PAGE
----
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Data quality and feasibility of the Experience Sampling Method across the spectrum of severe psychiatric disorders: a protocol for a systematic review and meta-analysis



Due to a number of methodological advantages and theoretical considerations, more and more studies in clinical psychology research employ the Experience Sampling Method (ESM) as a data collection technique. Despite this growing interest, the absence of methodological guidelines related to the use of ESM has resulted in a large heterogeneity of designs while the potential effects of the design itself on the response behavior of the participants remain unknown. The objectives of this systematic review are to investigate the associations between the design characteristics and the data quality and feasibility of studies relying on ESM in severe psychiatric disorders.


We will search for all published studies using ambulatory assessment with patients suffering from major depressive disorder, bipolar disorder, and psychotic disorder or individuals at high risk for these disorders. Electronic database searches will be performed in PubMed and Web of Science with no restriction on the publication date. Two reviewers will independently screen original studies in a title/abstract phase and a full-text phase based on the inclusion criteria. The information related to the design and sample characteristics, data quality, and feasibility will be extracted. We will provide results in terms of a descriptive synthesis, and when applicable, a meta-analysis of the findings will be conducted.


Our results will attempt to highlight how the feasibility and data quality of ambulatory assessment might be related to the methodological characteristics of the study designs in severe psychiatric disorders. We will discuss these associations in different subsamples if sufficient data are available and will examine limitations in the reporting of the methods of ambulatory studies in the current literature.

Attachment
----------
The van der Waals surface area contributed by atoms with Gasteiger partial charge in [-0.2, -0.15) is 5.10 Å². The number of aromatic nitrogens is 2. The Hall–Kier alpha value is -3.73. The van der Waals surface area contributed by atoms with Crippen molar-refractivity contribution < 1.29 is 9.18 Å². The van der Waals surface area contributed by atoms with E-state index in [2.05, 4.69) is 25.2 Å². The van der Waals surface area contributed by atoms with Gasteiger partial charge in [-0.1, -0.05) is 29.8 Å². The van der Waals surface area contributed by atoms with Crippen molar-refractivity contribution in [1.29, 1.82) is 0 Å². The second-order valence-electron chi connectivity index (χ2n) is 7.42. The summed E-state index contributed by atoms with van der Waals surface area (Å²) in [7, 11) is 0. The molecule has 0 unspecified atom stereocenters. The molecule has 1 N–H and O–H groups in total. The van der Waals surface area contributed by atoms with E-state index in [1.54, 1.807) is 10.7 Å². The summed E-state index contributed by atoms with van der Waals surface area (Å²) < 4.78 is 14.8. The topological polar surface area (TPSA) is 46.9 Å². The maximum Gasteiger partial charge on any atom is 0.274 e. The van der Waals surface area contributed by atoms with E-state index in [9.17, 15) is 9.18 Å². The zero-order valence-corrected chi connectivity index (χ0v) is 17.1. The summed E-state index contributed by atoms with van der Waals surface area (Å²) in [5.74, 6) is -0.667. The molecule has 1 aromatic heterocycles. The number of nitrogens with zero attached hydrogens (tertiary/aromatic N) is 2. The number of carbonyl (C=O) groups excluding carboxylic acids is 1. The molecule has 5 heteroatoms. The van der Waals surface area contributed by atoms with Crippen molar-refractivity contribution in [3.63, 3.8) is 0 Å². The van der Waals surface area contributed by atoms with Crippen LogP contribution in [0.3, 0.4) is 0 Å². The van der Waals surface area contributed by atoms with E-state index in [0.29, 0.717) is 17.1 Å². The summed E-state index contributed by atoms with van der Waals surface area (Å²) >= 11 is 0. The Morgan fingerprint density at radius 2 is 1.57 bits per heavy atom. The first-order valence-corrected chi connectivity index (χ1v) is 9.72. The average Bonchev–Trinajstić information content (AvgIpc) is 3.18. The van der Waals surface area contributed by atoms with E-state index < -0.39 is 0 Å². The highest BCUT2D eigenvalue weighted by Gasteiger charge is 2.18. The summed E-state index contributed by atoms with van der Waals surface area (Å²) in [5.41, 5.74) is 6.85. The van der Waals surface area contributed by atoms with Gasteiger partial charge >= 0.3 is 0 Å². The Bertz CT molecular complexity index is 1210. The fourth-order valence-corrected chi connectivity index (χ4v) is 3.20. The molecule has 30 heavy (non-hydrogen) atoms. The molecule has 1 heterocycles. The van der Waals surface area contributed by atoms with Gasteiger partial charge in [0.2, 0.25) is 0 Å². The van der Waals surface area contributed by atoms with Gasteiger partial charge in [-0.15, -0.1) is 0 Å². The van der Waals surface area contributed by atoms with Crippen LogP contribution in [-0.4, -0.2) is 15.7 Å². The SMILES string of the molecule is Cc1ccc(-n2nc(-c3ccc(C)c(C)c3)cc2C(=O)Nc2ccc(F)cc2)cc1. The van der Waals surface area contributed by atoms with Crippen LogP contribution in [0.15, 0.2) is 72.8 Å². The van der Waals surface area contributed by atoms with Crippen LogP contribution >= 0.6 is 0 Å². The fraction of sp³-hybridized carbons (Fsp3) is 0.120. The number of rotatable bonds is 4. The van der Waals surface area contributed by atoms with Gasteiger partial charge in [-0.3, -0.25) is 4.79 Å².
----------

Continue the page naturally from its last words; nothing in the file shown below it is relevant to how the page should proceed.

Systematic review registration

The protocol for this systematic review was registered on PROSPERO (PROSPERO 2017:CRD42017060322) and is available in full on the University of York website (

Peer Review reports


Several reasons can explain the growing interest of clinical research in ambulatory assessment methods. Patients are generally poor in providing accurate, global, retrospective reflections of real-life experiences and behaviors, which is especially problematic for depressed patients who suffer from cognitive impairment [1] and for psychotic patients who also experience a loss of reality testing [2]. Therefore, the symptomatic dynamics in patients, which are essential for improving the understanding of severe psychiatric disorders [3,4,5,6], cannot be captured precisely through retrospective assessments [7]. Moreover, symptoms occur naturally in the context of daily life and as such, assessing patients in a controlled environment might neglect the influence of context on a patient’s state (e.g., [8, 9]). In this perspective, a growing body of research is now relying on ambulatory assessment methods such as the Experience Sampling Method (ESM, [10]) or Ecological Momentary Assessment (EMA, [11]). Based on repeated and momentary self-evaluations in the individual’s life context, this methodology allows capturing the evolution of affects, cognitions, or behaviors over time with a high ecological validity, as it limits potential artifacts from laboratory settings or retrospective recall [7, 12,13,14].